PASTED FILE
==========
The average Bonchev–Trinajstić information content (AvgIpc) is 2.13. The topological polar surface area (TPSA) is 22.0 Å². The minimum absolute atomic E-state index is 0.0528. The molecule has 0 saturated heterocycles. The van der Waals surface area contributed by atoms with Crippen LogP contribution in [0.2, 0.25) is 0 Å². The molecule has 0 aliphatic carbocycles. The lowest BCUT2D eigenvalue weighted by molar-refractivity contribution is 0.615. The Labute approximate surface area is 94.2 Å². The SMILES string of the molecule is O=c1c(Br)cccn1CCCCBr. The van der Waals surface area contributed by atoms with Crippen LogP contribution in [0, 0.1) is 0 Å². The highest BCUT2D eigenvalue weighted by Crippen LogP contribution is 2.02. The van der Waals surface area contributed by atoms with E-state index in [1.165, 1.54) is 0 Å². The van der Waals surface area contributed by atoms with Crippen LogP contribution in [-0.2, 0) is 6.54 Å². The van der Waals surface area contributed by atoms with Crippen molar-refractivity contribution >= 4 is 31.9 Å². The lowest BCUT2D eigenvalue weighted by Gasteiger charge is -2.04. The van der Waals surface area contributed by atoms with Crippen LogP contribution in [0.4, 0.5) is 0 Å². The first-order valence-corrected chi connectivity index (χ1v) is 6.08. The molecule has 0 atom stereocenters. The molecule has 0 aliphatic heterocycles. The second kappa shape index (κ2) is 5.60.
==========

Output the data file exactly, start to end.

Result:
The average Bonchev–Trinajstić information content (AvgIpc) is 2.13. The topological polar surface area (TPSA) is 22.0 Å². The minimum absolute atomic E-state index is 0.0528. The molecule has 0 saturated heterocycles. The van der Waals surface area contributed by atoms with Crippen LogP contribution in [0.2, 0.25) is 0 Å². The molecule has 0 aliphatic carbocycles. The lowest BCUT2D eigenvalue weighted by molar-refractivity contribution is 0.615. The Labute approximate surface area is 94.2 Å². The SMILES string of the molecule is O=c1c(Br)cccn1CCCCBr. The van der Waals surface area contributed by atoms with Crippen LogP contribution in [0, 0.1) is 0 Å². The highest BCUT2D eigenvalue weighted by Crippen LogP contribution is 2.02. The van der Waals surface area contributed by atoms with E-state index in [1.165, 1.54) is 0 Å². The van der Waals surface area contributed by atoms with Crippen LogP contribution in [-0.2, 0) is 6.54 Å². The van der Waals surface area contributed by atoms with Crippen molar-refractivity contribution >= 4 is 31.9 Å². The lowest BCUT2D eigenvalue weighted by Gasteiger charge is -2.04. The van der Waals surface area contributed by atoms with Crippen LogP contribution in [0.4, 0.5) is 0 Å². The first-order valence-corrected chi connectivity index (χ1v) is 6.08. The molecule has 0 atom stereocenters. The molecule has 0 aliphatic heterocycles. The second kappa shape index (κ2) is 5.60.